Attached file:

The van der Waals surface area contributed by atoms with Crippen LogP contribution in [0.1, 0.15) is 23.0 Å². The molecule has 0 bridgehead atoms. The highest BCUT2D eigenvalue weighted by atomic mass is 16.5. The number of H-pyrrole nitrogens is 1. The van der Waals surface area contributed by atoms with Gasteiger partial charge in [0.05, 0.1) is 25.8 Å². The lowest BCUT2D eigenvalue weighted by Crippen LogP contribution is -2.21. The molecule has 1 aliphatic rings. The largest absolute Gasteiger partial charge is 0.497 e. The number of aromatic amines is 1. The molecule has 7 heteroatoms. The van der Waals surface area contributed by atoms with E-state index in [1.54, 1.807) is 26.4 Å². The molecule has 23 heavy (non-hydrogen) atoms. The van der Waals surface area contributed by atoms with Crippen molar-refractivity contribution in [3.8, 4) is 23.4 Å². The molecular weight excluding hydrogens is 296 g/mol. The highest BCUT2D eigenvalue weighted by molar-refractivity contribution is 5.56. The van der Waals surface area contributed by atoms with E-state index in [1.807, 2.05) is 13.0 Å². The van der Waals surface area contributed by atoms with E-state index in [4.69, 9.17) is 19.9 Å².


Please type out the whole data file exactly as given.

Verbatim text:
The van der Waals surface area contributed by atoms with Crippen LogP contribution in [0.1, 0.15) is 23.0 Å². The molecule has 0 bridgehead atoms. The highest BCUT2D eigenvalue weighted by atomic mass is 16.5. The number of H-pyrrole nitrogens is 1. The van der Waals surface area contributed by atoms with Gasteiger partial charge in [0.05, 0.1) is 25.8 Å². The lowest BCUT2D eigenvalue weighted by Crippen LogP contribution is -2.21. The molecule has 1 aliphatic rings. The largest absolute Gasteiger partial charge is 0.497 e. The number of aromatic amines is 1. The molecule has 7 heteroatoms. The van der Waals surface area contributed by atoms with E-state index in [1.54, 1.807) is 26.4 Å². The molecule has 23 heavy (non-hydrogen) atoms. The van der Waals surface area contributed by atoms with Crippen molar-refractivity contribution in [3.8, 4) is 23.4 Å². The molecular weight excluding hydrogens is 296 g/mol. The highest BCUT2D eigenvalue weighted by molar-refractivity contribution is 5.56. The van der Waals surface area contributed by atoms with E-state index in [1.807, 2.05) is 13.0 Å². The van der Waals surface area contributed by atoms with E-state index in [4.69, 9.17) is 19.9 Å².